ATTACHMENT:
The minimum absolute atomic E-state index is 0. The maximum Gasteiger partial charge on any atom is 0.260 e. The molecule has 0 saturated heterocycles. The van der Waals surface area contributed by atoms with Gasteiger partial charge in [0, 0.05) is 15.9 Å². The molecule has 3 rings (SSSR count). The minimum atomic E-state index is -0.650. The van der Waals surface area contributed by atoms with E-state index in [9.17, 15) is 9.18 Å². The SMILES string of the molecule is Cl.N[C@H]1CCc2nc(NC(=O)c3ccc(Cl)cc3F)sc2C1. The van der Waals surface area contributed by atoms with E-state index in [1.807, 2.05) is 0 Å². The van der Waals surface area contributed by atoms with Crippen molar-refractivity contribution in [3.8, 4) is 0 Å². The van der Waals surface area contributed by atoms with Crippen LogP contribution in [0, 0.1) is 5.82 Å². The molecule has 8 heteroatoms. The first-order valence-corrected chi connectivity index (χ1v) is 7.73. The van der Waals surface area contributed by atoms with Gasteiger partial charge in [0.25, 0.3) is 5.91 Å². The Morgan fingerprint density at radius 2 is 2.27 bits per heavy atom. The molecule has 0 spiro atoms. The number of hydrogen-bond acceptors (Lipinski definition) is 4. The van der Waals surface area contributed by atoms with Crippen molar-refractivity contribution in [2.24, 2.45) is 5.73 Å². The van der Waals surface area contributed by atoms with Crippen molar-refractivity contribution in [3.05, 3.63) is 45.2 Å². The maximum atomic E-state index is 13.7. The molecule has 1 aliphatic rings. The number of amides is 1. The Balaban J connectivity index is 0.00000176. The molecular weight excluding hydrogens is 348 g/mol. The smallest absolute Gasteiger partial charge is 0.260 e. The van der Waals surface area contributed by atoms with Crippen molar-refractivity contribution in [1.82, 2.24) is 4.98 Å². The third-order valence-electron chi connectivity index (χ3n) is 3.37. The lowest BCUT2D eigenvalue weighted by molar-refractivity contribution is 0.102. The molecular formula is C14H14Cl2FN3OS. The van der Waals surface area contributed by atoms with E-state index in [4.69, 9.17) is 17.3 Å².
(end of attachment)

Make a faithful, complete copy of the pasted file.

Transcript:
The minimum absolute atomic E-state index is 0. The maximum Gasteiger partial charge on any atom is 0.260 e. The molecule has 0 saturated heterocycles. The van der Waals surface area contributed by atoms with Gasteiger partial charge in [0, 0.05) is 15.9 Å². The molecule has 3 rings (SSSR count). The minimum atomic E-state index is -0.650. The van der Waals surface area contributed by atoms with E-state index in [9.17, 15) is 9.18 Å². The SMILES string of the molecule is Cl.N[C@H]1CCc2nc(NC(=O)c3ccc(Cl)cc3F)sc2C1. The van der Waals surface area contributed by atoms with E-state index in [1.807, 2.05) is 0 Å². The van der Waals surface area contributed by atoms with Crippen molar-refractivity contribution in [3.8, 4) is 0 Å². The van der Waals surface area contributed by atoms with Crippen LogP contribution in [0, 0.1) is 5.82 Å². The molecule has 8 heteroatoms. The first-order valence-corrected chi connectivity index (χ1v) is 7.73. The van der Waals surface area contributed by atoms with Gasteiger partial charge in [0.25, 0.3) is 5.91 Å². The Morgan fingerprint density at radius 2 is 2.27 bits per heavy atom. The molecule has 0 spiro atoms. The number of hydrogen-bond acceptors (Lipinski definition) is 4. The van der Waals surface area contributed by atoms with Crippen molar-refractivity contribution in [2.24, 2.45) is 5.73 Å². The van der Waals surface area contributed by atoms with Crippen molar-refractivity contribution in [3.05, 3.63) is 45.2 Å². The maximum atomic E-state index is 13.7. The molecule has 1 aliphatic rings. The number of amides is 1. The Balaban J connectivity index is 0.00000176. The molecular weight excluding hydrogens is 348 g/mol. The smallest absolute Gasteiger partial charge is 0.260 e. The van der Waals surface area contributed by atoms with Crippen molar-refractivity contribution in [1.82, 2.24) is 4.98 Å². The third-order valence-electron chi connectivity index (χ3n) is 3.37. The lowest BCUT2D eigenvalue weighted by molar-refractivity contribution is 0.102. The molecular formula is C14H14Cl2FN3OS. The van der Waals surface area contributed by atoms with E-state index in [4.69, 9.17) is 17.3 Å².